Department stores are slowly but surely dropping like flies, and while they're unlikely to die out completely, recent closures have put mall operators in a very tight spot. Department stores typically serve as anchor tenants -- tenants that take up lots of mall space while drawing in customers and surrounding businesses. And while department stores tend to benefit from heavily discounted rent, they also tend to sign long-term leases, giving malls the security of incoming revenue.
But the reality is that malls have been losing a lot of department stores, and that trend will likely continue. For some retailers, it's easy to point a finger at the coronavirus outbreak as the source of their demise. In the wake of the pandemic, many well-known department stores, like Lord & Taylor, have permanently shuttered. Neiman Marcus is another high-end department store that hasn't been spared, and Nordstrom (NYSE: JWN), though in decent shape, has announced plans to close 16 of its 116 full-line stores. And let's not forget J.C. Penney (OTC: JCPN.Q), which has shuttered numerous stores and would have continued doing so were it not for a bailout from two resource-heavy mall operators.
Of course, malls may lose anchor tenants not just due to the pandemic but because of a shift in strategy. Such may be the case for Macy's (NYSE: M), which not only announced store closures right before the outbreak began but is also in the process of opening off-mall locations.
Either way, there's a strong likelihood that in the near future, a growing number of malls will need to find a way to get by without anchor stores. Here are a few options.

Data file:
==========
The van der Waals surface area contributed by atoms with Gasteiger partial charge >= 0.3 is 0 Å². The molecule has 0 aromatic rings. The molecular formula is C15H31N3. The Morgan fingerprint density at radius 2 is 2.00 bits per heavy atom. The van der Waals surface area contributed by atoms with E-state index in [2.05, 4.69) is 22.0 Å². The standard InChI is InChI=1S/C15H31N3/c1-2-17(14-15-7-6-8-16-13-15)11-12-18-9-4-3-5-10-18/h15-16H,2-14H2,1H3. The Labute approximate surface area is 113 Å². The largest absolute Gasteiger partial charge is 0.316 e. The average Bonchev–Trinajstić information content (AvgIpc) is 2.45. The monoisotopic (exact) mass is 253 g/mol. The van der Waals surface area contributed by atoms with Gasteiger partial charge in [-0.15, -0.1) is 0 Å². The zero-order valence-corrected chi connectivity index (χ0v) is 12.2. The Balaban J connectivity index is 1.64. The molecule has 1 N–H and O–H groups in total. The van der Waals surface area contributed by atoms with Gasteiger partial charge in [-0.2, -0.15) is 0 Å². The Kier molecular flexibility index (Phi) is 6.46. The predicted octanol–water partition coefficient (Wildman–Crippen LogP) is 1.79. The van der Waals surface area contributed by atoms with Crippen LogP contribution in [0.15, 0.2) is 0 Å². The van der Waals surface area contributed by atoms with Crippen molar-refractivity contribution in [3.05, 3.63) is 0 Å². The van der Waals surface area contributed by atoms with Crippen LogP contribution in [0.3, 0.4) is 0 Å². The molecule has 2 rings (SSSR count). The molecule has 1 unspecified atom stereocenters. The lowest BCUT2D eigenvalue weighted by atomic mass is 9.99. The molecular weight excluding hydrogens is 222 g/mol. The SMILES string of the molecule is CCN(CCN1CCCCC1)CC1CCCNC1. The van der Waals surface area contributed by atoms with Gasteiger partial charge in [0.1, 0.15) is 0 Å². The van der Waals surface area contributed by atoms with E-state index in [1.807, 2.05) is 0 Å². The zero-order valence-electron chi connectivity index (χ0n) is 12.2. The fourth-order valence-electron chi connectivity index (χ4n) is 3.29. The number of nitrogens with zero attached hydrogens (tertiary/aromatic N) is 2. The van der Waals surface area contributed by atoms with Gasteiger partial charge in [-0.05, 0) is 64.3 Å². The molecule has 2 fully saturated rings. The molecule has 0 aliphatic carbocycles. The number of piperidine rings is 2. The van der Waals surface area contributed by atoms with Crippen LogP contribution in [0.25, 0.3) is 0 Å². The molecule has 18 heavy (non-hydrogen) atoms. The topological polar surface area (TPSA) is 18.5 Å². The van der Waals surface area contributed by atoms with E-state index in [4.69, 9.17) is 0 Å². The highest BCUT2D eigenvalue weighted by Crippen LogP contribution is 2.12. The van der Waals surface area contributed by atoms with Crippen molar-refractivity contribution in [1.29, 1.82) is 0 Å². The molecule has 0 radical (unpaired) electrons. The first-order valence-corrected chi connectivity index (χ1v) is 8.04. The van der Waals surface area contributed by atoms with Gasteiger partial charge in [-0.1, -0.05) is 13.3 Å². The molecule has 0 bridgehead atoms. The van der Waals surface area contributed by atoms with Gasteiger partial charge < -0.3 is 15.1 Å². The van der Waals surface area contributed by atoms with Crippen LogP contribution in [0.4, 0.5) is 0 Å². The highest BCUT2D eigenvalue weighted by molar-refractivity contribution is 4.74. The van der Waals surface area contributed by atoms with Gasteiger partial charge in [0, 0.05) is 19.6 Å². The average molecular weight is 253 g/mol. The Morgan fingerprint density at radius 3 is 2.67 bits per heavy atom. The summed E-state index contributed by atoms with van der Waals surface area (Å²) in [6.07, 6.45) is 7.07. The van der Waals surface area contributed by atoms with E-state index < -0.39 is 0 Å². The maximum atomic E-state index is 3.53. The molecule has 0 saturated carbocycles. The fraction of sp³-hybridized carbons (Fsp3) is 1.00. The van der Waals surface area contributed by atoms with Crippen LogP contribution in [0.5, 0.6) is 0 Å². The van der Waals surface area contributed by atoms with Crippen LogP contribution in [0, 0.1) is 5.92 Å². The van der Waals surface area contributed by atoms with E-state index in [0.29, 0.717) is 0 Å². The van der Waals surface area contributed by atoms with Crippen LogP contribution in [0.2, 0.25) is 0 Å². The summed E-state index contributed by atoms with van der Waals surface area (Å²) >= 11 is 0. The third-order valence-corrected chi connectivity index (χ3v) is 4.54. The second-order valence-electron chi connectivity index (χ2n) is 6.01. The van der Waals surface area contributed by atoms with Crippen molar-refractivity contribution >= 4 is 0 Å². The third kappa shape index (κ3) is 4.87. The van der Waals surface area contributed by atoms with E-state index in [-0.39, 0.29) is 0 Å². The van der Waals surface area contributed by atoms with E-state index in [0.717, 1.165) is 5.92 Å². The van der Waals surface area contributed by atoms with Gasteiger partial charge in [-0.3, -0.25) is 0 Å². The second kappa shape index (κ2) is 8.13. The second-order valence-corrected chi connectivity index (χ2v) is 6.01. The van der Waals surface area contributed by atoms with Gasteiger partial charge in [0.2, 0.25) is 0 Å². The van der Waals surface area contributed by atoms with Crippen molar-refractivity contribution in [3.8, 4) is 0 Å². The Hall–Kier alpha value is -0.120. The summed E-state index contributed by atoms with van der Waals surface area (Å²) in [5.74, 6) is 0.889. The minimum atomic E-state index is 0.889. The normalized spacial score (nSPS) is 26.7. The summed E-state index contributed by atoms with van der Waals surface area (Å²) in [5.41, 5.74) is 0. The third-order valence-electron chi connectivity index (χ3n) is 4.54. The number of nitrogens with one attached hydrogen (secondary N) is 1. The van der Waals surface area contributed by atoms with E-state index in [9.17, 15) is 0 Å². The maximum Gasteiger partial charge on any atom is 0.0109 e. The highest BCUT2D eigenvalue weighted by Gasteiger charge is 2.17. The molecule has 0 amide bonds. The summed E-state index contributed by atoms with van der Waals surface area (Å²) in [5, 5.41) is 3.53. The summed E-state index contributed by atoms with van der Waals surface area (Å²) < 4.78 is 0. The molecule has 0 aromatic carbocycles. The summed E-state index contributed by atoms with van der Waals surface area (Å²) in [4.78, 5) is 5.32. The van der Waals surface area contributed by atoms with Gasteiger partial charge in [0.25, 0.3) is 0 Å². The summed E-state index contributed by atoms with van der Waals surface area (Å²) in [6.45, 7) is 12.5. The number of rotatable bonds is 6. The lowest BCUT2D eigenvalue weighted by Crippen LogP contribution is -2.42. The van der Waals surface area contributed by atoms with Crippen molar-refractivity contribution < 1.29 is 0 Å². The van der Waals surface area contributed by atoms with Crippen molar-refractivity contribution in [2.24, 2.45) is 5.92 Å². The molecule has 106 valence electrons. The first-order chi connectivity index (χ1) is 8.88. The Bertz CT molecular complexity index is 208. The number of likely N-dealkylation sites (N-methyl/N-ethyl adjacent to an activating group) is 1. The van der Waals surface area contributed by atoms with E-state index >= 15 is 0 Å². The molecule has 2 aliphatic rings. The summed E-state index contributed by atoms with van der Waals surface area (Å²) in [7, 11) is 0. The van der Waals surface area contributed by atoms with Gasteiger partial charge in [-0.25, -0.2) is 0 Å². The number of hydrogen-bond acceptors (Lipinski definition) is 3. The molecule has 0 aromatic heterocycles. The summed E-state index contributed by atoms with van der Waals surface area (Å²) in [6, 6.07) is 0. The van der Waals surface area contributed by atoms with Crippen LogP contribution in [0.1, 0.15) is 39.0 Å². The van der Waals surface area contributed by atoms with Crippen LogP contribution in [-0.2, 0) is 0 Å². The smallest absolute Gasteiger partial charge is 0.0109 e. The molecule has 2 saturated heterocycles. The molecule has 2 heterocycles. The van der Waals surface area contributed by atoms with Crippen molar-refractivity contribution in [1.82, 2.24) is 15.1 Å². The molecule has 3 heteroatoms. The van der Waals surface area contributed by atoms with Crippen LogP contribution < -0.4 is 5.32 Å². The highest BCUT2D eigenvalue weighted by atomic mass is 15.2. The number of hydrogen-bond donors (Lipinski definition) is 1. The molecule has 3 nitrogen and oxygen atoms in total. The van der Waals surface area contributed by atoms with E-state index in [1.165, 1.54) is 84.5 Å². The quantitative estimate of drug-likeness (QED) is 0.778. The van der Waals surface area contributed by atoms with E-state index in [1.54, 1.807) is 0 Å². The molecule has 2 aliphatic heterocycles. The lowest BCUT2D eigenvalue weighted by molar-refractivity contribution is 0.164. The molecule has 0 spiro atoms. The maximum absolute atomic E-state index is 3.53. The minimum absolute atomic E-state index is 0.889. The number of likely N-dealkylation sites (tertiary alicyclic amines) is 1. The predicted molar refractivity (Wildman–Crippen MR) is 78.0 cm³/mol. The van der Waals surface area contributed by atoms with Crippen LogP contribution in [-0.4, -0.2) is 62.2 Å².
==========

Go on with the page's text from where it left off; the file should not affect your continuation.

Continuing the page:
1. Focus on entertainment
Malls routinely house restaurants and movie theaters, so it's not such a stretch for them to expand into larger entertainment hubs. Malls could replace anchor stores with bowling alleys, arcades, and multilevel sports complexes that could occupy some space department stores leave behind.
2. Offer essential services
Retailers that serve as one-stop shops tend to thrive. Malls can follow that example by welcoming tenants that offer essential services, like grocers, pharmacies, and even walk-in clinics.
3. Pivot to office space
Many companies have shifted to remote work during the pandemic, which means they could end up dumping their office space once it ends. But these same companies may still need some meeting space, and malls can capitalize by converting empty stores to conference centers.
In fact, there are a few different models malls could explore in this regard, from daily rates to monthly or even long-term leases. Similarly, malls could jump on the co-working bandwagon and rent out empty space slot by slot.
It's all about innovation and creativity
Some investors may fear malls are on the verge of collapsing, but those that adapt well to changing circumstances could easily thrive, even in the absence of anchor stores. Mall operators may need to get creative in the near term as more retailers die out, but there are options for filling large spaces and drawing in customers the same way department stores used to.